Musical exchange and soft power: The potential benefits and risks
Proceedings of the 2013 fulbright symposium: Soft power, smart power: The multiplier effect of educational and cultural exchange
The Australian-American Fulbright Commission
Western Australian Academy of Performing Arts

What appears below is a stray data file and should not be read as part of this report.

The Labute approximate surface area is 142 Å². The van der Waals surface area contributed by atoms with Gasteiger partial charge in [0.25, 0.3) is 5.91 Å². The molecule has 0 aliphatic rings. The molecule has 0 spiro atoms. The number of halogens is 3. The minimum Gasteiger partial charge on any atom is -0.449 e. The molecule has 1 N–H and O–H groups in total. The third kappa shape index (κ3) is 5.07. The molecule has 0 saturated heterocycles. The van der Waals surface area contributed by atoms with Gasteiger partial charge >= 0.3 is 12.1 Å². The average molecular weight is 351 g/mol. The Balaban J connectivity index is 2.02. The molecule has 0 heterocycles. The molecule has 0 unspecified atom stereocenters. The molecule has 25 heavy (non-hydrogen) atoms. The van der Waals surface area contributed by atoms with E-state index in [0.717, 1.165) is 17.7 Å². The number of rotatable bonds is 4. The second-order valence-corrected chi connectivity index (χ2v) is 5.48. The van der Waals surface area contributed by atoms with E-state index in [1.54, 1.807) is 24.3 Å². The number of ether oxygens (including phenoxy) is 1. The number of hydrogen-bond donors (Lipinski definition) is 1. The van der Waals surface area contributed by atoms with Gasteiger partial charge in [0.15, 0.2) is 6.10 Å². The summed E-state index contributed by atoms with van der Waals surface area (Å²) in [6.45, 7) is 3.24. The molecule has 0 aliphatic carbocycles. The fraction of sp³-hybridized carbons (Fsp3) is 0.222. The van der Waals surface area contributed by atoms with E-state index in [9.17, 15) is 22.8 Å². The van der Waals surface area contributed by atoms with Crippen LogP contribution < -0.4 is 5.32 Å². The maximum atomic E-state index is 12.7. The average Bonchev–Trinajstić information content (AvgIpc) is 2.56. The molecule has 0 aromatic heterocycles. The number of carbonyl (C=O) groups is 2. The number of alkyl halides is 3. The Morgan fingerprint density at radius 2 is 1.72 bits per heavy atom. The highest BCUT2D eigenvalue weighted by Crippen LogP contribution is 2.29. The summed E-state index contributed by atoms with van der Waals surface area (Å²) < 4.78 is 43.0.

Sharing music across cultures can increase mutual understanding between nations and the sharing of musical traditions can be an ideal vehicle for international discourse. However, while the moral superiority of soft power over hard power is obvious, the notion of artistic exchange as an exertion of national power is not without inherent risks. Is soft power, for example, a form of soft colonialism? This paper explores the potential ethical pitfalls inherent within the notion of musical exchange as soft power and also suggests some of its unexpected positive effects. Using the example of Peter Sculthorpe’s music, exploration is made of some of the ethical dilemmas of music synthesizing cross-cultural influences. Furthermore, Sculthorpe’s example illustrates the way that exchange experiences involving international travel can precipitate an individual musician’s personal (re)discovery of their own national and artistic identity. Ultimately, international cultural exchanges are potentially enriching, and have significant power to effect change. But we must be careful to celebrate other musical cultures with sincere respect, to afford them similar rights and copyright protections, and to preserve the diversity of worldwide musical cultures.